This goes together with her final lesson, that art is healing, and when someone dies a burst of creativity is often born. I learned that art can help us say goodbye by making Tibetan prayer flags with Ana’s friends as a way of helping us to feel connected.
Isa credits art with helping her "to not only to say goodbye to my loved ones but also to my health, ability and beauty. In my thirties when I was too sick to work we wrote our memoir. We wanted to chronicle our symbiotic bond and tell stories of our friends who had died. By writing about them we could bring them back to life. Writing enabled me to have a little bit of control over all of the uncontrollable past and reorganize and gain perspective on what I had been through. Writing allows people who are grieving to have a voice and find some power over their pain."
Isa warns us that well intentioned people will silence us by telling us to "move on," "let go," or worse, "get over it." But the internal work of saying goodbye means finding a way to acknowledge that people come and go in our lives, leaving permanent imprints in our character; we inherit traits from everybody who crosses our paths or touches our hearts.
"Saying goodbye is learning what to hold onto and what to let go of. If you have ever lost a loved one or some day live long enough to be left behind I hope that you too will you find some grace in goodbyes. I firmly believe that by embracing our mortality with full awareness we can learn to experience life in a deeper and more passionate way. If we can acknowledge that someday we may say goodbye to our loved ones we can cherish and love them deeper and remember them with gratitude more than with pain."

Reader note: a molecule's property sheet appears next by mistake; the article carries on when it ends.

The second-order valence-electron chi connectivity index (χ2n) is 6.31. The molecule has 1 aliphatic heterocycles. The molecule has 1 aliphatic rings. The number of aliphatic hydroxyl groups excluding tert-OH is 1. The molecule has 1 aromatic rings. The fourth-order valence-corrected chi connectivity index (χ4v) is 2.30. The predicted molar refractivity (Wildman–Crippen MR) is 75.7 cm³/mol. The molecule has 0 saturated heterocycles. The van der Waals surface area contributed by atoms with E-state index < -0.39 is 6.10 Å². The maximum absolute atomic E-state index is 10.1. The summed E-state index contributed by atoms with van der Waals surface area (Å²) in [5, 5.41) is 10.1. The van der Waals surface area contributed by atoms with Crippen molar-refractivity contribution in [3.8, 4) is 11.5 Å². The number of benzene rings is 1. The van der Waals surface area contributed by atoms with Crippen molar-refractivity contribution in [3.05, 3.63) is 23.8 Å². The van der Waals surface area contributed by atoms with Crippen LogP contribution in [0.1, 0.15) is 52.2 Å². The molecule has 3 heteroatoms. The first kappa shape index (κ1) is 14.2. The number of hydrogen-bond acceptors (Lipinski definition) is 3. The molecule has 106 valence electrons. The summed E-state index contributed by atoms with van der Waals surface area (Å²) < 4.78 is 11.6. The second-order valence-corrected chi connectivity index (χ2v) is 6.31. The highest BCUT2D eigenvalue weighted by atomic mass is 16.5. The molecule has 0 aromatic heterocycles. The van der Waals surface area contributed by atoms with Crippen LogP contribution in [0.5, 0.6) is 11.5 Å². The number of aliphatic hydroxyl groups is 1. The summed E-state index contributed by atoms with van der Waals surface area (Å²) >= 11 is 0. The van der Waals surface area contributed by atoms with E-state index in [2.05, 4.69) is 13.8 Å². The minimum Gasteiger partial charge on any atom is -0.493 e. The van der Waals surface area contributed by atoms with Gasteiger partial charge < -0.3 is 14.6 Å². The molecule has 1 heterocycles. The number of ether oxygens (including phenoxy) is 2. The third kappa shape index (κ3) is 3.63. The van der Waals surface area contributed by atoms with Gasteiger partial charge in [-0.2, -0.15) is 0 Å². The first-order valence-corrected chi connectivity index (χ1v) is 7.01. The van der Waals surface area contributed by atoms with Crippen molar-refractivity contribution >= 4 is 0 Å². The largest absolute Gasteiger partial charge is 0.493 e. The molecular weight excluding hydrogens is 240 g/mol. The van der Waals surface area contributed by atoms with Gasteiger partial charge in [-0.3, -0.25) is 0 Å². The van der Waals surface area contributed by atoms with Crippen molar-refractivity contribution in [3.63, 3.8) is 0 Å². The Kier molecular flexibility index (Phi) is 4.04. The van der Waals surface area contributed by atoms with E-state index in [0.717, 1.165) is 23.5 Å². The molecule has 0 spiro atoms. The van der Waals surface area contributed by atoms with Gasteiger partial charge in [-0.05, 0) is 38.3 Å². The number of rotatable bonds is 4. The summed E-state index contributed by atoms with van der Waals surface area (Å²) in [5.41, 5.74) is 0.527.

Isa told the story from her days when she was a Stanford student and dating a young man who upon hearing the story of her life told her, "Oh, that's so sad." Isa made us laugh by exclaiming, "So I dumped him!" We thought we understood her feeling because Isa does not appear to be a person characterized by sadness. Certainly sadness is there as an emotion that comes from facing the harsh reality of loss, but like all of us, she is so much more than her illness. Her life is full of gratitude, connections, and pure joy.
As we shared our stories of loss we realized how much we have lost in this pandemic—death for some, all of us have lost big dreams and little everyday things that make our lives meaningful. In sharing we felt the comfort of human company, and renewed awareness of what we have gained by loving and losing. We felt richer, with our pain telling us how much we have loved. We left the class revitalized by Isa's vibrant energy that captivated us and inspired us to believe that saying goodbye is an art that we too can learn, as is living fully.
A student wrote in their journal: I feel surprisingly whole, energized, and reinvigorated. Having had death on my mind more in the past few hours than in most of my life combined, I feel as though I have gained important perspective on what it means to be alive. I feel a deeper sense of gratitude for those around me, as well as for my own health and vitality. Since there are no guarantees about how long we will live, and how long we will get to enjoy the wonder that is life, we might as well choose to live the highest quality life that we can.